The Coronavirus Act 2020 came into force on 25th March 2020. It was implemented by a Practice Direction and included provisions intended to protect both landlords and tenants during the current Corona Virus pandemic.
In summary, for assured tenancies any notice served under Section 8 of the Housing Act 1988 (notice of proceedings for possession) or Section 21 of the same Act (notice ending an assured shorthold tenancy) must now give a 3 month notice period. This applies irrespective of the ground relied upon. The legislation also provides that the period of 3 months can be extended should the government deem it necessary.
The above changes would also apply to the following tenancies:-
• Rent Act 1977 protected and statutory tenancies.
• Secure tenancies.
• Flexible tenancies.
• Licences and residential occupational rights covered by protection from the Eviction Act 977 including squatters.
Notwithstanding the above, the rent and monies due under the tenancy continue to accrue and the liability to pay is deferred rather than cancelled.
There is provision that landlords will also have the right to claim a 3 month mortgage payment holiday on buy-to-let mortgages which is meant to balance the loss of rental income expected as a consequence of new tenant protections.
Depending on individual circumstances of each tenancy the Landlord’s has three possible courses of action to consider:
1. Waiting and issuing possession proceedings in due course – the Practice Direction stays all possession proceedings and also the enforcement of existing possession orders for a period of 90 days
from 26 March 2020. The Practice Direction envisages the possibility that, if necessary having regard to the consequences of the Covid 19 epidemic, the initial period of the stay may be extended up to 30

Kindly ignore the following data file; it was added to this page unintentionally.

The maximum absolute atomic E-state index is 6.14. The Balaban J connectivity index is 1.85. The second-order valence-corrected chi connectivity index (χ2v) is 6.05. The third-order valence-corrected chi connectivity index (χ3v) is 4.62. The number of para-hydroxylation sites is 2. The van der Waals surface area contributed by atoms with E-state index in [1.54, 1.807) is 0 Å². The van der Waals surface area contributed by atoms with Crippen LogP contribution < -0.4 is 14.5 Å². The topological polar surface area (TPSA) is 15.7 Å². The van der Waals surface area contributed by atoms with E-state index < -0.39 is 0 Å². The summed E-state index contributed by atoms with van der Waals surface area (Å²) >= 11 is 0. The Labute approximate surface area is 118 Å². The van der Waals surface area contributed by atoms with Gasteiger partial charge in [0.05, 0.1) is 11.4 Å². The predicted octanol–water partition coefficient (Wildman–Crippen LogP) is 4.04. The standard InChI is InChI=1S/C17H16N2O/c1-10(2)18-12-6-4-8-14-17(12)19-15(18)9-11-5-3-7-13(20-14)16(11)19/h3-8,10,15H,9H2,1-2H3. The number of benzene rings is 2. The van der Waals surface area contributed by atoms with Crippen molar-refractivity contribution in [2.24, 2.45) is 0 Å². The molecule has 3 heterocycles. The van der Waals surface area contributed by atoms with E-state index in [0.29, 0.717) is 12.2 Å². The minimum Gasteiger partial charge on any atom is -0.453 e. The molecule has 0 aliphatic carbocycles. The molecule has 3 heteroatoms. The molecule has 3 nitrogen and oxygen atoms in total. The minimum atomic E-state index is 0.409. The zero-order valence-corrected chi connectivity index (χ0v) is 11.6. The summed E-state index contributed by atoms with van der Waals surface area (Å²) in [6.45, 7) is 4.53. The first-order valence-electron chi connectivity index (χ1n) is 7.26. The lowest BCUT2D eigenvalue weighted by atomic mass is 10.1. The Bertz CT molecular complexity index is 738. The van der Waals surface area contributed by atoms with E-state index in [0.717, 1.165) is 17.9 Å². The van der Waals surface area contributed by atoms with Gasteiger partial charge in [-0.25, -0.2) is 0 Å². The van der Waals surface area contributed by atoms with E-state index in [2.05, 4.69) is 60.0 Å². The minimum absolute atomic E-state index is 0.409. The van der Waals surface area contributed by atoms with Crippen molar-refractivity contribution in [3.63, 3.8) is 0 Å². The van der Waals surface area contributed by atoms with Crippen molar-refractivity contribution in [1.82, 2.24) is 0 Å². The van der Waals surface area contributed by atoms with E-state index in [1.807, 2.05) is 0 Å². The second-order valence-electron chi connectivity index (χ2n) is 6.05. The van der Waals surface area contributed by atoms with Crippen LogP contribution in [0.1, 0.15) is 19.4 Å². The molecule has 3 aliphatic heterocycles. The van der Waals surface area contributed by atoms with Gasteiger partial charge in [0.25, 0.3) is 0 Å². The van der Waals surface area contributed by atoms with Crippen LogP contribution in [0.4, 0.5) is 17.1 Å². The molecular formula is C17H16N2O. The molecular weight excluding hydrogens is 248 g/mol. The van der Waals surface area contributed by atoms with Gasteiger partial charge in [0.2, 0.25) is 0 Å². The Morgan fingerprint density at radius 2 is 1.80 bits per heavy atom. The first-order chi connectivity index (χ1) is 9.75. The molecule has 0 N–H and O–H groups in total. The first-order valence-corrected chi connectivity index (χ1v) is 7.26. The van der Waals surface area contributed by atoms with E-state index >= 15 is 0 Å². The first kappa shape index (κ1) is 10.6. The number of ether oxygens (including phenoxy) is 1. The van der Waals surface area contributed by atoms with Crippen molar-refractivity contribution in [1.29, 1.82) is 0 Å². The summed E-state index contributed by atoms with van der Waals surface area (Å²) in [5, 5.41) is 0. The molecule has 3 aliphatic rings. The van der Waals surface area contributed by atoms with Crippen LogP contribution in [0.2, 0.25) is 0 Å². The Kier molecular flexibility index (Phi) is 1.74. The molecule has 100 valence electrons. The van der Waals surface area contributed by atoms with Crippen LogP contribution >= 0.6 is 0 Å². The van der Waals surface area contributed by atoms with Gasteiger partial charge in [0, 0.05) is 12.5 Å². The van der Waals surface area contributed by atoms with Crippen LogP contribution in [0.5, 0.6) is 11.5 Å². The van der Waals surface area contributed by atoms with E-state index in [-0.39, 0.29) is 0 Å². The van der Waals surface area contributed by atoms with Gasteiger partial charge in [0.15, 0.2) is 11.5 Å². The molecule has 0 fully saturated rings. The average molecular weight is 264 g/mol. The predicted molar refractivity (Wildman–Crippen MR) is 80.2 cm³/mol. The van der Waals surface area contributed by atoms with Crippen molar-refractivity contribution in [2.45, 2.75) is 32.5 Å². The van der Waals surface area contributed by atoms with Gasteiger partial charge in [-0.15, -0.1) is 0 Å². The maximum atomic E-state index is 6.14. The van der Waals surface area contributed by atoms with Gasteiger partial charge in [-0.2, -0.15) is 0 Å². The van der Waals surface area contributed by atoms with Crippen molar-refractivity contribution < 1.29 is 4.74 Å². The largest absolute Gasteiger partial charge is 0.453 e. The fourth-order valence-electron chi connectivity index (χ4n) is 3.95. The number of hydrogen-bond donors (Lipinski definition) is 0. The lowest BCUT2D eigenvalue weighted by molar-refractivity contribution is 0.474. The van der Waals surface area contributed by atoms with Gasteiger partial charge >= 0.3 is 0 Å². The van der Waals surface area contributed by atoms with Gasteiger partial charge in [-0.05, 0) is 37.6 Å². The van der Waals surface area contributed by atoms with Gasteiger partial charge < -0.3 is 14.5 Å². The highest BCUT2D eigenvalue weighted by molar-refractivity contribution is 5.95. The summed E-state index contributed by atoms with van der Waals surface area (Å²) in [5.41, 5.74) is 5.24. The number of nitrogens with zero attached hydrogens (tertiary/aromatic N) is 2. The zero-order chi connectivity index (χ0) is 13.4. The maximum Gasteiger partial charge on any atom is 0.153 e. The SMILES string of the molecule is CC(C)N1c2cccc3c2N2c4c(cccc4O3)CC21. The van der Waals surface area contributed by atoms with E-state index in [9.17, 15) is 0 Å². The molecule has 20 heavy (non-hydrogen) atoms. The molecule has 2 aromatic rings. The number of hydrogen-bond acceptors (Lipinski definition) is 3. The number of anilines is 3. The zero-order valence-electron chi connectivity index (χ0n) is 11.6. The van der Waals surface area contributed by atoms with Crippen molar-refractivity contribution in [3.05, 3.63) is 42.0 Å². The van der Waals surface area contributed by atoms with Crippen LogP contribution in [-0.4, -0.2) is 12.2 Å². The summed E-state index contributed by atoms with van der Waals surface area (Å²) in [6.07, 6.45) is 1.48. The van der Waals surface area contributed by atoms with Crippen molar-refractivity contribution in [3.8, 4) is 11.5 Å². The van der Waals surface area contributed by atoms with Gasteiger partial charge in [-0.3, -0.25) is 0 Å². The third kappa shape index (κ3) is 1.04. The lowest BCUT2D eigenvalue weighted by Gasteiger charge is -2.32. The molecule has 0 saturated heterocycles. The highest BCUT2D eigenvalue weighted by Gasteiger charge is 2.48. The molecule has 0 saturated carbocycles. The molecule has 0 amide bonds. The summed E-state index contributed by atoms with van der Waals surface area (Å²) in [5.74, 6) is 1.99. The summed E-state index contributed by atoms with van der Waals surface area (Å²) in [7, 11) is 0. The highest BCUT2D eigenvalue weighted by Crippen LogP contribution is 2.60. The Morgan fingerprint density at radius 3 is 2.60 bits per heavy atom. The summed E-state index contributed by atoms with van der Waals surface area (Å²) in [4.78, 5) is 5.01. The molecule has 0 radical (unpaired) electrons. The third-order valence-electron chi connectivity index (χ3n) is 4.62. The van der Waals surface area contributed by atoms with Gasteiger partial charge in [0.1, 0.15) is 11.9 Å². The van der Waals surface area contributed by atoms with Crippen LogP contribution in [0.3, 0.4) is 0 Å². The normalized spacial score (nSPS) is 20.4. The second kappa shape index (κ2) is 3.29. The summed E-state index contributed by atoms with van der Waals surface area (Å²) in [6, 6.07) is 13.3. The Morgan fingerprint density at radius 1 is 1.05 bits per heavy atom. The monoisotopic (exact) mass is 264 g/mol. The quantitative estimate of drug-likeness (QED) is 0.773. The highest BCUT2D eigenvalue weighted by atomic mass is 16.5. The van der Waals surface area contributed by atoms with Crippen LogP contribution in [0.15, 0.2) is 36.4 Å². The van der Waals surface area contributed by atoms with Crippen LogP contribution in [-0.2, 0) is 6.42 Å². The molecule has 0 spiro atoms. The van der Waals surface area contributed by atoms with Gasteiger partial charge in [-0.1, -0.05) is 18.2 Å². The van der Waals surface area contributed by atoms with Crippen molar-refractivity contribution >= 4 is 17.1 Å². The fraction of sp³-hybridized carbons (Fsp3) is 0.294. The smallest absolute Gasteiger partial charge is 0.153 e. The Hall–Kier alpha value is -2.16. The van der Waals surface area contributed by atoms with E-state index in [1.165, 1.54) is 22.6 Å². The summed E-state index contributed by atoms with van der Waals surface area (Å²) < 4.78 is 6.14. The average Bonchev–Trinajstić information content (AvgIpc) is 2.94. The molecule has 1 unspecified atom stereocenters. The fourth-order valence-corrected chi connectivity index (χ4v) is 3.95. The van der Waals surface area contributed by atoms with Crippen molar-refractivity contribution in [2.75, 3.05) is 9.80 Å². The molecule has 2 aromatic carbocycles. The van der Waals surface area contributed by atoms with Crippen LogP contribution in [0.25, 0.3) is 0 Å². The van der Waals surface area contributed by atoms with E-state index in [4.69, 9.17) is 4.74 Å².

2. Issuing court issue proceedings for a monetary claim but you would run the risk of the Court exercising its discretion /possibility that some judges may choose to adjourn for three months in keeping
with section 81.
3. Serving a statutory demand the Tenant as commencement of bankruptcy proceedings in respect of the debt owing – there is some argument that this could be considered an abuse of process in the light of the Coronavirus Act 2020 .
In all of the above situations it is advisable, to avoid cost exposure to the Landlord , to do a letter before claim to the tenants
This article is prepared with the intention of providing general information on the changes in law. Philip Ross Solicitors accept no responsibility for errors it may contain and the coverage of the topic is not comprehensive. You are advised to speak
directly to the writer or another partner within this firm within any specific enquiries on the topic addressed.
If you need further information or to discuss a specific issue please contact the writer, Daniel Glinert.
Daniel co-founded a successful niche West End London law firm where he was a partner for over twenty years. He now acts for numerous property investors, developers, retail chains and high net worth individuals.